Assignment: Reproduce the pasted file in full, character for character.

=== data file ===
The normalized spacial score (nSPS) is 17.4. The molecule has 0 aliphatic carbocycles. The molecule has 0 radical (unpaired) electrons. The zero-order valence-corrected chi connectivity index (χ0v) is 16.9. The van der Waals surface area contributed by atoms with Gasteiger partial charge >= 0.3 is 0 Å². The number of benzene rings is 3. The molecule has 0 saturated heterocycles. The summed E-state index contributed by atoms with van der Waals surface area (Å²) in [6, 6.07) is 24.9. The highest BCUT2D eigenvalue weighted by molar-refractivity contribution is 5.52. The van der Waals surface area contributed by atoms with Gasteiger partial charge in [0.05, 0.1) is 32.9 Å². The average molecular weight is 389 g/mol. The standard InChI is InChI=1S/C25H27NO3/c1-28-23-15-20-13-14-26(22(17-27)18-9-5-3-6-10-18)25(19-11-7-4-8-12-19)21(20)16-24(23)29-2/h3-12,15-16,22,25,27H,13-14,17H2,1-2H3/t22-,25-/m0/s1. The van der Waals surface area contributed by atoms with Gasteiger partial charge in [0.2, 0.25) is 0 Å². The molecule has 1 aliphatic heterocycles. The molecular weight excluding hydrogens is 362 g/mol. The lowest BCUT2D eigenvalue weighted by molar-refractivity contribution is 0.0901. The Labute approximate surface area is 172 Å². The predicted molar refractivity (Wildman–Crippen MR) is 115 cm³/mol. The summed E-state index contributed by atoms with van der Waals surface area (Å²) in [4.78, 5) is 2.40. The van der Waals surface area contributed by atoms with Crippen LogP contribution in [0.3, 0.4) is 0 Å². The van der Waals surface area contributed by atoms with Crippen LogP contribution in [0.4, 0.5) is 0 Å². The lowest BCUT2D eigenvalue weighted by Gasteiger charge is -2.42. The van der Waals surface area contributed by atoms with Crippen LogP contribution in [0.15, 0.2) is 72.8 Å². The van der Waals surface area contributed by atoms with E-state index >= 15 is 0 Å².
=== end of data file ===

The normalized spacial score (nSPS) is 17.4. The molecule has 0 aliphatic carbocycles. The molecule has 0 radical (unpaired) electrons. The zero-order valence-corrected chi connectivity index (χ0v) is 16.9. The van der Waals surface area contributed by atoms with Gasteiger partial charge >= 0.3 is 0 Å². The number of benzene rings is 3. The molecule has 0 saturated heterocycles. The summed E-state index contributed by atoms with van der Waals surface area (Å²) in [6, 6.07) is 24.9. The highest BCUT2D eigenvalue weighted by molar-refractivity contribution is 5.52. The van der Waals surface area contributed by atoms with Gasteiger partial charge in [0.05, 0.1) is 32.9 Å². The average molecular weight is 389 g/mol. The standard InChI is InChI=1S/C25H27NO3/c1-28-23-15-20-13-14-26(22(17-27)18-9-5-3-6-10-18)25(19-11-7-4-8-12-19)21(20)16-24(23)29-2/h3-12,15-16,22,25,27H,13-14,17H2,1-2H3/t22-,25-/m0/s1. The van der Waals surface area contributed by atoms with Gasteiger partial charge in [0.2, 0.25) is 0 Å². The molecule has 1 aliphatic heterocycles. The molecular weight excluding hydrogens is 362 g/mol. The lowest BCUT2D eigenvalue weighted by molar-refractivity contribution is 0.0901. The Labute approximate surface area is 172 Å². The predicted molar refractivity (Wildman–Crippen MR) is 115 cm³/mol. The summed E-state index contributed by atoms with van der Waals surface area (Å²) in [4.78, 5) is 2.40. The van der Waals surface area contributed by atoms with Crippen LogP contribution in [0.3, 0.4) is 0 Å². The van der Waals surface area contributed by atoms with Crippen LogP contribution in [0.4, 0.5) is 0 Å². The lowest BCUT2D eigenvalue weighted by Gasteiger charge is -2.42. The van der Waals surface area contributed by atoms with Crippen LogP contribution in [0.15, 0.2) is 72.8 Å². The van der Waals surface area contributed by atoms with E-state index >= 15 is 0 Å².